Come join us at this year Annual Meeting of the St. Michaels Museum at St. Mary’s Square. Featured will be a repeat the hilarious monologue “Can’t You Take Joke?” by Carlton Spitzer first presented in 2013 as part of the Profiles in Courage Program. This re-enactment will feature Bruce Grove as Jacob Gibson, a St. Michaels landowner who plays a joke on the local people. His “Joke” is to stage a mock assault on St. Michaels down Broad Creek at a tine when the town was preparing for a real battle with the British during August 1813. Town resident were not amused and Gibson attempts to explain and tamp down their anger. Great performance that is not to be missed.
The meeting is set from 2 to 4 p.m. at the St Michaels Library on Fremont St. It will also provide an overview of 2014 activities and a preview of what will be coming in 2015. Officers for 2015 will be elected.
Light refreshments will be served. All are welcome. Bring a friend.
For further information email or call Lynn Freeburger: email@example.com or 410 745-4332.
St. Michaels Museum at St. Mary’s Square will observe its 50th Anniversary with a celebration on Sunday, October 26 from 3 to 5 pm on the Museum grounds. There will be an exhibit on the history of the museum with photos and documents. Former officers, board members, members, and the public are invited. There will be presentations and discussions of the early days of the Museum. Light refreshments will be served
St. Michaels Museum at St. Mary’s Square (Originally St. Mary’s Square Museum) was established in 1964 by the Town of St. Michaels. Using funds from the 1963 sesquicentennial celebration of the Battle of St. Michaels the Town established the Museum on the old St. Michaels High School site in order to preserve the Sewell House which was an historically important house falling into disrepair on Mill St. The house was moved to St. Mary’s Square on May 18, 1964 and restored. In 1968 it was joined by the Teetotum Building, an historic commercial building moved from Willow Street. Then in 2003 the Chaney House, the home of three free African American brothers, was moved from Fremont St.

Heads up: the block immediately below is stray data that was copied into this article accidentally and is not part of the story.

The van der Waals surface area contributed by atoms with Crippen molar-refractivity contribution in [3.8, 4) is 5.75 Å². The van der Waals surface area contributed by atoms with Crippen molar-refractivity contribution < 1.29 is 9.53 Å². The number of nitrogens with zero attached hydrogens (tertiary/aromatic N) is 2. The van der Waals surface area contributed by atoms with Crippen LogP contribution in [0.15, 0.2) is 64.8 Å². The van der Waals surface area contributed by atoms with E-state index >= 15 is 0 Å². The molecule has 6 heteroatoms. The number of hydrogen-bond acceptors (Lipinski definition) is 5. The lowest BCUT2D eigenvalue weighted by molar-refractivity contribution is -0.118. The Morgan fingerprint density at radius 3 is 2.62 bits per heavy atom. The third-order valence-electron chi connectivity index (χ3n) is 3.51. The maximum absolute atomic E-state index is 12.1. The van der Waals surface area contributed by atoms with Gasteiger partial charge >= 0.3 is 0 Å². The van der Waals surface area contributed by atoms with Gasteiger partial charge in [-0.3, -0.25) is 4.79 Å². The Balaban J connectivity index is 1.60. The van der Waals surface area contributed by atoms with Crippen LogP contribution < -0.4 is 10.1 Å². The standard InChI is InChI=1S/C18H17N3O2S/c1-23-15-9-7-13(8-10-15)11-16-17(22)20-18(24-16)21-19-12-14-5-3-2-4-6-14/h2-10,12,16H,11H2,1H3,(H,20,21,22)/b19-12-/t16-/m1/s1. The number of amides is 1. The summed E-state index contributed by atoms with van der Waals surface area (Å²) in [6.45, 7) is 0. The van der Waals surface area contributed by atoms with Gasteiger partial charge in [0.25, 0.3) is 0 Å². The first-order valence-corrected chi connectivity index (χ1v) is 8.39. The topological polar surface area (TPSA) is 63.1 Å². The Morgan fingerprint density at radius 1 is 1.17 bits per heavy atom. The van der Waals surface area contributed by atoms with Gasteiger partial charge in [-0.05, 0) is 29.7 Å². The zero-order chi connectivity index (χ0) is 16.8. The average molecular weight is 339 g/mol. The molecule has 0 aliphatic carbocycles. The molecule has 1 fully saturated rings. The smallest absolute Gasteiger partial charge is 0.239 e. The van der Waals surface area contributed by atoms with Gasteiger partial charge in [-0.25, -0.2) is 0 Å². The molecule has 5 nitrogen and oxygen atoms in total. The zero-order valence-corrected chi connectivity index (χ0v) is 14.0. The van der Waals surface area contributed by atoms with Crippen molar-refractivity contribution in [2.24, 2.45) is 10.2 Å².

The Museum began when Mr. and Mrs. Norman M. Shannahan, Jr. gave the Sewell House to the newly formed St. Mary’s Square Committee. This committee formed into St. Mary’s Museum at St. Mary’s Square. The Sewell House, ca. 1865, was the home of a local waterman Jeremiah Sewell and his family. The house is furnished in period pieces reflecting life of a typical working family at that time.
Built in 1860 as a commercial structure, the Teetotem Building got its name because of its roof’s resemblance to a toy top of the period. Originally located on Willow St, the building served variously as a magistrate’s office, a town jail, a saddle shop, a mortuary, a bank and a barber shop. It was last used as the barber shop of Gene Harrison. Today the building displays highlights of various aspects of St Michaels’ history in the 19th century including artists, writers and commercial life along with a section on Frederick Douglass and a diorama of St. Michaels during the Battle on August 10, 1813.
The latest project, the Chaney House was moved to the Museum site in 2003. It was built by three free African American brothers about 1850. The two room house is typical of its genre and one of few remaining today. After the brothers were able to buy his freedom from slavery their father came to live with them.
Over the years the Museum has been the primary conserver and repository for local history and artifacts from our unique waterfront village. Additionally, it has been involved in many other activities and projects. St. Michaels Recipes, first edition 1966, is still available in its15th edition, (2005). An expanded edition (1971) of “St. Michaels: The Town that Fooled the British”, was written by Gilbert Byron, with illustrations by John Moll. It remains a Town classic. For many local residents the Museum is primarily known for sponsoring the traditional small town 4th of July celebration which in recent years has included a popular children’s parade.